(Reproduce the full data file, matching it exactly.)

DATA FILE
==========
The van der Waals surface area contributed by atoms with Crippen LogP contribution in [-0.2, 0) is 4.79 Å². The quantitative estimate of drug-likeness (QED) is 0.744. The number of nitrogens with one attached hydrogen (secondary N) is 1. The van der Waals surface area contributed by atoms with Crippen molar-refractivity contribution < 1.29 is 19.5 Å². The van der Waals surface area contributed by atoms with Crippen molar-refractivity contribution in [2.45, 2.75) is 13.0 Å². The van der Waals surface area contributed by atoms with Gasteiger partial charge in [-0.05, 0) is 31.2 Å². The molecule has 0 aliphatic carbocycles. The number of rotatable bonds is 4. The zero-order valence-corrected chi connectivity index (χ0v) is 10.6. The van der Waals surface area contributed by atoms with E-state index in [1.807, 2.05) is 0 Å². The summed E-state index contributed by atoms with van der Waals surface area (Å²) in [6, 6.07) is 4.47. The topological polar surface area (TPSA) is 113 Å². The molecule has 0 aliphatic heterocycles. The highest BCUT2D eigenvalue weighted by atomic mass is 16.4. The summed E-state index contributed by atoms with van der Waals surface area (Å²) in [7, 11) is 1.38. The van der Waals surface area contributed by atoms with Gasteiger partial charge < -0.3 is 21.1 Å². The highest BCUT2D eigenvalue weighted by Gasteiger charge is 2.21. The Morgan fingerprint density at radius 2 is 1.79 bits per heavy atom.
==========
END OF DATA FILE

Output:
The van der Waals surface area contributed by atoms with Crippen LogP contribution in [-0.2, 0) is 4.79 Å². The quantitative estimate of drug-likeness (QED) is 0.744. The number of nitrogens with one attached hydrogen (secondary N) is 1. The van der Waals surface area contributed by atoms with Crippen molar-refractivity contribution < 1.29 is 19.5 Å². The van der Waals surface area contributed by atoms with Crippen molar-refractivity contribution in [2.45, 2.75) is 13.0 Å². The van der Waals surface area contributed by atoms with Gasteiger partial charge in [-0.05, 0) is 31.2 Å². The molecule has 0 aliphatic carbocycles. The number of rotatable bonds is 4. The zero-order valence-corrected chi connectivity index (χ0v) is 10.6. The van der Waals surface area contributed by atoms with E-state index in [1.807, 2.05) is 0 Å². The summed E-state index contributed by atoms with van der Waals surface area (Å²) in [6, 6.07) is 4.47. The topological polar surface area (TPSA) is 113 Å². The molecule has 0 aliphatic heterocycles. The highest BCUT2D eigenvalue weighted by atomic mass is 16.4. The summed E-state index contributed by atoms with van der Waals surface area (Å²) in [7, 11) is 1.38. The van der Waals surface area contributed by atoms with Gasteiger partial charge < -0.3 is 21.1 Å². The highest BCUT2D eigenvalue weighted by Gasteiger charge is 2.21. The Morgan fingerprint density at radius 2 is 1.79 bits per heavy atom.